What is Gluten?
Gluten often refers to storage proteins found in all grains. These storage proteins are beneficial in food production, adding flavor, texture or thickening. Gluten found in wheat, rye, barley and hybrids of these grains have a similar in amino acid structure known to cause problems for persons with gluten-related disorders. Gluten is only unhealthy for certain people. These people are gluten-sensitive or gluten-intolerant, which means their bodies produce an abnormal immune response when breaking down gluten during digestion. About 18 million Americans have gluten sensitivity, according to the National Foundation for Celiac Awareness.
This may be the best-known form of “gluten allergy,” even though it’s most definitely not an allergy. Celiac disease is a serious autoimmune disorder for which the only current treatment is lifelong avoidance of gluten-containing foods. When you have celiac disease and consume gluten (a protein found in the grains wheat, barley and rye), the gluten triggers your immune system to attack the lining of your small intestine, eventually eating away that lining in a process known as villous atrophy. The condition often causes symptoms in your digestive system but can affect other parts of your body, too. Nearly 1% of Americans have celiac disease.
Gluten sensitivity, also known as “non-celiac gluten sensitivity,” is when someone who doesn’t have celiac disease has gluten sensitivity.
Celiac disease and gluten sensitivity are not the same thing. Medical science is just now beginning to recognize that some people who definitely don’t have celiac disease nonetheless definitely do experience nasty symptoms when they consume foods that contain gluten. The condition can closely mimic celiac disease, making an accurate diagnosis a bit of a challenge.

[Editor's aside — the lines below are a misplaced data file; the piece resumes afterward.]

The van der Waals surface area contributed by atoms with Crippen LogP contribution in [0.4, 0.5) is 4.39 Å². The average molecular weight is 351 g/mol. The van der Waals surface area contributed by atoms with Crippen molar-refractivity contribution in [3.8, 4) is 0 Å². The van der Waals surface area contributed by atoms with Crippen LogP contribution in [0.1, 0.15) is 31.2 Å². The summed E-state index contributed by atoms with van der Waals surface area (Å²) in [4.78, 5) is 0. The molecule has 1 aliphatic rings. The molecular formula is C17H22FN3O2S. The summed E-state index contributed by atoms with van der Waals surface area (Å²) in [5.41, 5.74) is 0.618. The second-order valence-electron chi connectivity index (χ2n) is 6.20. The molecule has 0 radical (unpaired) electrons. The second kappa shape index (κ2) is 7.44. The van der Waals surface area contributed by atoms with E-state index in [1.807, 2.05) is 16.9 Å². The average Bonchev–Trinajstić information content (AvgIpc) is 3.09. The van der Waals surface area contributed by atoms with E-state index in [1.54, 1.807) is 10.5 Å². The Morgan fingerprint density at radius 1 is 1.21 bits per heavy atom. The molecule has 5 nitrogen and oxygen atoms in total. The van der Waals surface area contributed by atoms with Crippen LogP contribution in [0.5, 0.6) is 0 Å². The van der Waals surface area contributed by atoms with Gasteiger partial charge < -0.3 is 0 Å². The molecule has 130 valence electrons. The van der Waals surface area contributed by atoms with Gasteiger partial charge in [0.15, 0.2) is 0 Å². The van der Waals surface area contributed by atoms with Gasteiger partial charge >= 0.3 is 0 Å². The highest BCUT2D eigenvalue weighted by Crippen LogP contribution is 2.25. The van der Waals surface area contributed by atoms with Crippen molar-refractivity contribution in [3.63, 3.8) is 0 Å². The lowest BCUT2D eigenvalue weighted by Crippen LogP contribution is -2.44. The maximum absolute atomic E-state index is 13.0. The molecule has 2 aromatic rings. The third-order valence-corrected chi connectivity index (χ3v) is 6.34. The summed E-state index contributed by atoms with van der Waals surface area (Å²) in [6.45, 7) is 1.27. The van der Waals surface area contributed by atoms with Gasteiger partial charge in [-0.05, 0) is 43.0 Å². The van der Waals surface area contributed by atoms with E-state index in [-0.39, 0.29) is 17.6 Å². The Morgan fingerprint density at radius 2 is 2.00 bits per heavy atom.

This is the term that’s been used interchangeably with some of the others. Once upon a time, people said they had a “gluten intolerance” when they tested negative for celiac disease but still found they couldn’t eat gluten-containing foods.
In some cases, the term has been used to mean “celiac disease”, which just makes things more confusing. But these days, researchers and clinicians are coalescing around use of the term “non-celiac gluten sensitivity” instead of “gluten intolerance” for people who don’t have celiac disease, but who do suffer symptoms from gluten. Ultimately, the term “gluten intolerance” will likely fall out of fashion entirely.
This is what’s known as the “gluten rash.” Dermatitis herpetiformis is a red, incredibly itchy skin rash that occurs when you eat gluten. Since many people associate rashes with allergies, it’s not a far stretch when people call dermatitis herpetiformis a form of “gluten allergy,” although it’s not a true allergy. Like celiac disease, dermatitis herpetiformis is autoimmune in nature, indicating an attack by your own immune system in response to gluten ingestion.
If you have a dermatitis herpetiformis diagnosis plus positive celiac blood tests, you’re considered to have celiac disease as well. Regardless, a diagnosis of dermatitis herpetiformis means you need to avoid gluten to keep your rash under control.
Gluten ataxia, an autoimmune condition, involves an attack by your immune system on your brain and neurological system in response to consumption of gluten-containing foods. Fortunately, gluten ataxia is quite rare (although it may be growing in prevalence), but it falls under the overall “gluten allergy” umbrella.
People with gluten ataxia need to follow the gluten-free diet to avoid further neurological damage